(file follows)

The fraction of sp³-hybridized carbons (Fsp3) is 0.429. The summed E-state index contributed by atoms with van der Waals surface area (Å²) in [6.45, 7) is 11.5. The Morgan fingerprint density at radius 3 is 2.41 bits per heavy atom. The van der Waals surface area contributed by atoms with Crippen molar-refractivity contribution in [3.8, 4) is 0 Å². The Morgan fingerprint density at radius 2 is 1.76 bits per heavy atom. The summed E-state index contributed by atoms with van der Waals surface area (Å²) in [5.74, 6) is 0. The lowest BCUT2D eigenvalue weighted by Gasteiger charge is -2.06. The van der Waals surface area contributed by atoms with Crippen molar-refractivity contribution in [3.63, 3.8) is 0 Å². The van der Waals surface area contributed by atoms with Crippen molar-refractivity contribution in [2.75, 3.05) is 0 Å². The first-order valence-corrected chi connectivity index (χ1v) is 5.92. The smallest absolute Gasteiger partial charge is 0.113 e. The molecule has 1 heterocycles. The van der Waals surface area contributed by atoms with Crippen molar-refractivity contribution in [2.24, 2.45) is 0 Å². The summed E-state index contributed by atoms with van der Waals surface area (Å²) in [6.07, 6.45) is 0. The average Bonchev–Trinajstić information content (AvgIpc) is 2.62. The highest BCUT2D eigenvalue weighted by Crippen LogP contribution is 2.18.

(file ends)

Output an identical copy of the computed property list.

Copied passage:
The fraction of sp³-hybridized carbons (Fsp3) is 0.429. The summed E-state index contributed by atoms with van der Waals surface area (Å²) in [6.45, 7) is 11.5. The Morgan fingerprint density at radius 3 is 2.41 bits per heavy atom. The van der Waals surface area contributed by atoms with Crippen molar-refractivity contribution in [3.8, 4) is 0 Å². The Morgan fingerprint density at radius 2 is 1.76 bits per heavy atom. The summed E-state index contributed by atoms with van der Waals surface area (Å²) in [5.74, 6) is 0. The lowest BCUT2D eigenvalue weighted by Gasteiger charge is -2.06. The van der Waals surface area contributed by atoms with Crippen molar-refractivity contribution in [3.63, 3.8) is 0 Å². The van der Waals surface area contributed by atoms with Crippen molar-refractivity contribution in [2.75, 3.05) is 0 Å². The first-order valence-corrected chi connectivity index (χ1v) is 5.92. The smallest absolute Gasteiger partial charge is 0.113 e. The molecule has 1 heterocycles. The van der Waals surface area contributed by atoms with Crippen molar-refractivity contribution in [2.24, 2.45) is 0 Å². The summed E-state index contributed by atoms with van der Waals surface area (Å²) in [6.07, 6.45) is 0. The average Bonchev–Trinajstić information content (AvgIpc) is 2.62. The highest BCUT2D eigenvalue weighted by Crippen LogP contribution is 2.18.